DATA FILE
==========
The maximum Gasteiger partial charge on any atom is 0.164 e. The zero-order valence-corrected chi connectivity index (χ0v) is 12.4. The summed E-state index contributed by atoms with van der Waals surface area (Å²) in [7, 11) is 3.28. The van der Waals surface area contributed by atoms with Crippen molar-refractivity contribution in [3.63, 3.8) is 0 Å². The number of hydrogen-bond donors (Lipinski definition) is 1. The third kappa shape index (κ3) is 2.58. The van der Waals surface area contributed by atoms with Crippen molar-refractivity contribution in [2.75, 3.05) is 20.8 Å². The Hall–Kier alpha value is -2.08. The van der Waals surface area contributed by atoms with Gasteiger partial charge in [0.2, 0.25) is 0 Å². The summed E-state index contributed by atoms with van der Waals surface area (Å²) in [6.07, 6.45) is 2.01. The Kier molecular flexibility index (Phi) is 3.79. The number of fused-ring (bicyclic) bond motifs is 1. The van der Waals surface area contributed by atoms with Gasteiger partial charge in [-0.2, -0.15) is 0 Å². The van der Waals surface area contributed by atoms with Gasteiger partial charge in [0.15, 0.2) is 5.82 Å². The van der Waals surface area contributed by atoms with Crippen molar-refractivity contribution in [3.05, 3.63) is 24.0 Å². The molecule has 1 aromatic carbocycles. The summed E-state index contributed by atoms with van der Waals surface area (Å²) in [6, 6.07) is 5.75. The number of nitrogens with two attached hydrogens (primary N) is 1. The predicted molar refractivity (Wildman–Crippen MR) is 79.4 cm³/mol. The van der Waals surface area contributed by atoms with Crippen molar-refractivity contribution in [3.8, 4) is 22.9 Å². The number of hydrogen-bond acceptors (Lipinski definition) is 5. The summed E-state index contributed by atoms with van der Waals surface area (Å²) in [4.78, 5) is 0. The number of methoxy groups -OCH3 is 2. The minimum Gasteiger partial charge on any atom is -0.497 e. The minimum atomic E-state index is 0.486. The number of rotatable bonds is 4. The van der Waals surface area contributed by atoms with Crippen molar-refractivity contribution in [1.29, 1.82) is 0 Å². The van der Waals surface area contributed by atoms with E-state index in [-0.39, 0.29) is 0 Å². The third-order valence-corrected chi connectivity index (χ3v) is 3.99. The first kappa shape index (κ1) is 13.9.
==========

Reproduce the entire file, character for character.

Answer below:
The maximum Gasteiger partial charge on any atom is 0.164 e. The zero-order valence-corrected chi connectivity index (χ0v) is 12.4. The summed E-state index contributed by atoms with van der Waals surface area (Å²) in [7, 11) is 3.28. The van der Waals surface area contributed by atoms with Crippen molar-refractivity contribution in [3.63, 3.8) is 0 Å². The number of hydrogen-bond donors (Lipinski definition) is 1. The third kappa shape index (κ3) is 2.58. The van der Waals surface area contributed by atoms with Crippen molar-refractivity contribution in [2.75, 3.05) is 20.8 Å². The Hall–Kier alpha value is -2.08. The van der Waals surface area contributed by atoms with Gasteiger partial charge in [0.2, 0.25) is 0 Å². The summed E-state index contributed by atoms with van der Waals surface area (Å²) in [6.07, 6.45) is 2.01. The Kier molecular flexibility index (Phi) is 3.79. The number of fused-ring (bicyclic) bond motifs is 1. The van der Waals surface area contributed by atoms with Gasteiger partial charge in [-0.2, -0.15) is 0 Å². The van der Waals surface area contributed by atoms with Gasteiger partial charge in [0.15, 0.2) is 5.82 Å². The van der Waals surface area contributed by atoms with Crippen molar-refractivity contribution in [3.05, 3.63) is 24.0 Å². The molecule has 1 aromatic carbocycles. The summed E-state index contributed by atoms with van der Waals surface area (Å²) in [6, 6.07) is 5.75. The number of nitrogens with two attached hydrogens (primary N) is 1. The predicted molar refractivity (Wildman–Crippen MR) is 79.4 cm³/mol. The van der Waals surface area contributed by atoms with Crippen molar-refractivity contribution in [3.8, 4) is 22.9 Å². The number of hydrogen-bond acceptors (Lipinski definition) is 5. The summed E-state index contributed by atoms with van der Waals surface area (Å²) in [4.78, 5) is 0. The number of methoxy groups -OCH3 is 2. The minimum Gasteiger partial charge on any atom is -0.497 e. The minimum atomic E-state index is 0.486. The number of rotatable bonds is 4. The van der Waals surface area contributed by atoms with Crippen molar-refractivity contribution in [1.29, 1.82) is 0 Å². The van der Waals surface area contributed by atoms with E-state index in [-0.39, 0.29) is 0 Å². The third-order valence-corrected chi connectivity index (χ3v) is 3.99. The first kappa shape index (κ1) is 13.9.